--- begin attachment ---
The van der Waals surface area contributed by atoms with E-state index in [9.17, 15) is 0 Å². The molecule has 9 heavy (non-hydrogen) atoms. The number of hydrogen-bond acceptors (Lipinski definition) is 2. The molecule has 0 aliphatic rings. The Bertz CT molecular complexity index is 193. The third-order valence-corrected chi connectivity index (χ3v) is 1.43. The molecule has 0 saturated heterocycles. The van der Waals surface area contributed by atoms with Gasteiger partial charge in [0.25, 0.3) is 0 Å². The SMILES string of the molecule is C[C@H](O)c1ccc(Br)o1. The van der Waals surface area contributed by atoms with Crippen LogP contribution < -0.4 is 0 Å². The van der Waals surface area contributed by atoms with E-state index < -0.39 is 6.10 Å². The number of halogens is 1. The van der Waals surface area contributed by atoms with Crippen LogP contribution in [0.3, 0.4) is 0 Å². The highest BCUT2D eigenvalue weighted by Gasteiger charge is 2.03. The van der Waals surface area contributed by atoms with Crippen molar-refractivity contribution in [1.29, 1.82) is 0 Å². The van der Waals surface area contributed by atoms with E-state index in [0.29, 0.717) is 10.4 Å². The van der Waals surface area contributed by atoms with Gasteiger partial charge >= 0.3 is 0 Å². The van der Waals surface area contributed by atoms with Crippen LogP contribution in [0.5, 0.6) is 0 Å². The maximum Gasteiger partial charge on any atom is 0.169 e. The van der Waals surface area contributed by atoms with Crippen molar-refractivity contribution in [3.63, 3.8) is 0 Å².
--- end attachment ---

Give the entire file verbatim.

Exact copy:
The van der Waals surface area contributed by atoms with E-state index in [9.17, 15) is 0 Å². The molecule has 9 heavy (non-hydrogen) atoms. The number of hydrogen-bond acceptors (Lipinski definition) is 2. The molecule has 0 aliphatic rings. The Bertz CT molecular complexity index is 193. The third-order valence-corrected chi connectivity index (χ3v) is 1.43. The molecule has 0 saturated heterocycles. The van der Waals surface area contributed by atoms with Gasteiger partial charge in [0.25, 0.3) is 0 Å². The SMILES string of the molecule is C[C@H](O)c1ccc(Br)o1. The van der Waals surface area contributed by atoms with Crippen LogP contribution < -0.4 is 0 Å². The van der Waals surface area contributed by atoms with E-state index < -0.39 is 6.10 Å². The number of halogens is 1. The van der Waals surface area contributed by atoms with Crippen LogP contribution in [0.3, 0.4) is 0 Å². The highest BCUT2D eigenvalue weighted by Gasteiger charge is 2.03. The van der Waals surface area contributed by atoms with Crippen molar-refractivity contribution in [1.29, 1.82) is 0 Å². The van der Waals surface area contributed by atoms with E-state index in [0.29, 0.717) is 10.4 Å². The van der Waals surface area contributed by atoms with Gasteiger partial charge >= 0.3 is 0 Å². The van der Waals surface area contributed by atoms with Crippen LogP contribution in [0.5, 0.6) is 0 Å². The maximum Gasteiger partial charge on any atom is 0.169 e. The van der Waals surface area contributed by atoms with Crippen molar-refractivity contribution in [3.63, 3.8) is 0 Å².